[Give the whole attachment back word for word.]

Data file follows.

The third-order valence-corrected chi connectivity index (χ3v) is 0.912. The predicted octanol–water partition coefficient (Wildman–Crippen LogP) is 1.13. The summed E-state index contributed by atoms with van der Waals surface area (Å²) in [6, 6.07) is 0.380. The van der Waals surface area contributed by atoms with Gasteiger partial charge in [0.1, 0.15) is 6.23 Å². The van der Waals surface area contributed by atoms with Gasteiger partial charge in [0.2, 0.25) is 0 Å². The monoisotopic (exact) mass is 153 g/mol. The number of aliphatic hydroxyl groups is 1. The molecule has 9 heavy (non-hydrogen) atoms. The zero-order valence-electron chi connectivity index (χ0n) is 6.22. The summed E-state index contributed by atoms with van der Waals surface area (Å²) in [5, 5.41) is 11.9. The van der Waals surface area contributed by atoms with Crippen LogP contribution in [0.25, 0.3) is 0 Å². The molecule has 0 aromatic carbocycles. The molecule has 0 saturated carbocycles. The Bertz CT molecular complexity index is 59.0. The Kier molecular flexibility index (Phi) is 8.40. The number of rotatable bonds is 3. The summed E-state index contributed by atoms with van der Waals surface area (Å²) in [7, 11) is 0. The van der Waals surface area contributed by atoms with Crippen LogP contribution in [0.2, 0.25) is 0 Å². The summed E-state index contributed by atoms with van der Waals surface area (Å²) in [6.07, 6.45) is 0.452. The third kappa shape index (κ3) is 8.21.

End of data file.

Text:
The third-order valence-corrected chi connectivity index (χ3v) is 0.912. The predicted octanol–water partition coefficient (Wildman–Crippen LogP) is 1.13. The summed E-state index contributed by atoms with van der Waals surface area (Å²) in [6, 6.07) is 0.380. The van der Waals surface area contributed by atoms with Gasteiger partial charge in [0.1, 0.15) is 6.23 Å². The van der Waals surface area contributed by atoms with Gasteiger partial charge in [0.2, 0.25) is 0 Å². The monoisotopic (exact) mass is 153 g/mol. The number of aliphatic hydroxyl groups is 1. The molecule has 9 heavy (non-hydrogen) atoms. The zero-order valence-electron chi connectivity index (χ0n) is 6.22. The summed E-state index contributed by atoms with van der Waals surface area (Å²) in [5, 5.41) is 11.9. The van der Waals surface area contributed by atoms with Crippen LogP contribution in [0.25, 0.3) is 0 Å². The molecule has 0 aromatic carbocycles. The molecule has 0 saturated carbocycles. The Bertz CT molecular complexity index is 59.0. The Kier molecular flexibility index (Phi) is 8.40. The number of rotatable bonds is 3. The summed E-state index contributed by atoms with van der Waals surface area (Å²) in [7, 11) is 0. The van der Waals surface area contributed by atoms with Crippen LogP contribution in [0.2, 0.25) is 0 Å². The summed E-state index contributed by atoms with van der Waals surface area (Å²) in [6.07, 6.45) is 0.452. The third kappa shape index (κ3) is 8.21.